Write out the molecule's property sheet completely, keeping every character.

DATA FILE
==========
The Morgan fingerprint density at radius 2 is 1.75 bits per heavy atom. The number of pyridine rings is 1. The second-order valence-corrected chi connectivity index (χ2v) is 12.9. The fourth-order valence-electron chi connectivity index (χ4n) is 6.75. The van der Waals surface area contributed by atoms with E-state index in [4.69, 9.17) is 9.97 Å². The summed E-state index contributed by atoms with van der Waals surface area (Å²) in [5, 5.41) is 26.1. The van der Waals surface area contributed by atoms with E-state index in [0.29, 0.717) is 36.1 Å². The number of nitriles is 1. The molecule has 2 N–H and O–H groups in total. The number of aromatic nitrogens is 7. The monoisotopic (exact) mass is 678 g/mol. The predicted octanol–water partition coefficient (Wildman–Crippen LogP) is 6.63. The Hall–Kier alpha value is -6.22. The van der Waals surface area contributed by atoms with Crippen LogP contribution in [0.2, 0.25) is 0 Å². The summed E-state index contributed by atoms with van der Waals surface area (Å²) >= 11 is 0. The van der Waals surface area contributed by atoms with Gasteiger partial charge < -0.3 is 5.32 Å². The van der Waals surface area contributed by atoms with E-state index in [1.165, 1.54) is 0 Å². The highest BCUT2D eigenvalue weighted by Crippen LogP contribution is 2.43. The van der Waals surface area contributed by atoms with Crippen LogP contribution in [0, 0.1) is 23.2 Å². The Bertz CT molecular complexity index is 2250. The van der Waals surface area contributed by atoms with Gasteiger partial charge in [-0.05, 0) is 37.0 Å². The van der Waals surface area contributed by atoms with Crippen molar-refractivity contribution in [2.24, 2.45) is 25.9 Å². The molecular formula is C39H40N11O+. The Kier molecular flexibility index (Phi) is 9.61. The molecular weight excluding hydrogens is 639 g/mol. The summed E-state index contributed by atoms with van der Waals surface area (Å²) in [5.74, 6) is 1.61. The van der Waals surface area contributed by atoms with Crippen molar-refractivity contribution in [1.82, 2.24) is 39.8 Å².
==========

The Morgan fingerprint density at radius 2 is 1.75 bits per heavy atom. The number of pyridine rings is 1. The second-order valence-corrected chi connectivity index (χ2v) is 12.9. The fourth-order valence-electron chi connectivity index (χ4n) is 6.75. The van der Waals surface area contributed by atoms with E-state index in [4.69, 9.17) is 9.97 Å². The summed E-state index contributed by atoms with van der Waals surface area (Å²) in [5, 5.41) is 26.1. The van der Waals surface area contributed by atoms with E-state index in [0.29, 0.717) is 36.1 Å². The number of nitriles is 1. The molecule has 2 N–H and O–H groups in total. The number of aromatic nitrogens is 7. The monoisotopic (exact) mass is 678 g/mol. The predicted octanol–water partition coefficient (Wildman–Crippen LogP) is 6.63. The Hall–Kier alpha value is -6.22. The van der Waals surface area contributed by atoms with Crippen LogP contribution in [0.2, 0.25) is 0 Å². The summed E-state index contributed by atoms with van der Waals surface area (Å²) >= 11 is 0. The van der Waals surface area contributed by atoms with Gasteiger partial charge < -0.3 is 5.32 Å². The van der Waals surface area contributed by atoms with E-state index in [1.165, 1.54) is 0 Å². The highest BCUT2D eigenvalue weighted by Crippen LogP contribution is 2.43. The van der Waals surface area contributed by atoms with Crippen LogP contribution in [0, 0.1) is 23.2 Å². The Bertz CT molecular complexity index is 2250. The van der Waals surface area contributed by atoms with Gasteiger partial charge in [-0.05, 0) is 37.0 Å². The van der Waals surface area contributed by atoms with Crippen molar-refractivity contribution in [2.24, 2.45) is 25.9 Å². The molecular formula is C39H40N11O+. The Kier molecular flexibility index (Phi) is 9.61. The molecular weight excluding hydrogens is 639 g/mol. The summed E-state index contributed by atoms with van der Waals surface area (Å²) in [5.74, 6) is 1.61. The van der Waals surface area contributed by atoms with Crippen molar-refractivity contribution in [1.82, 2.24) is 39.8 Å².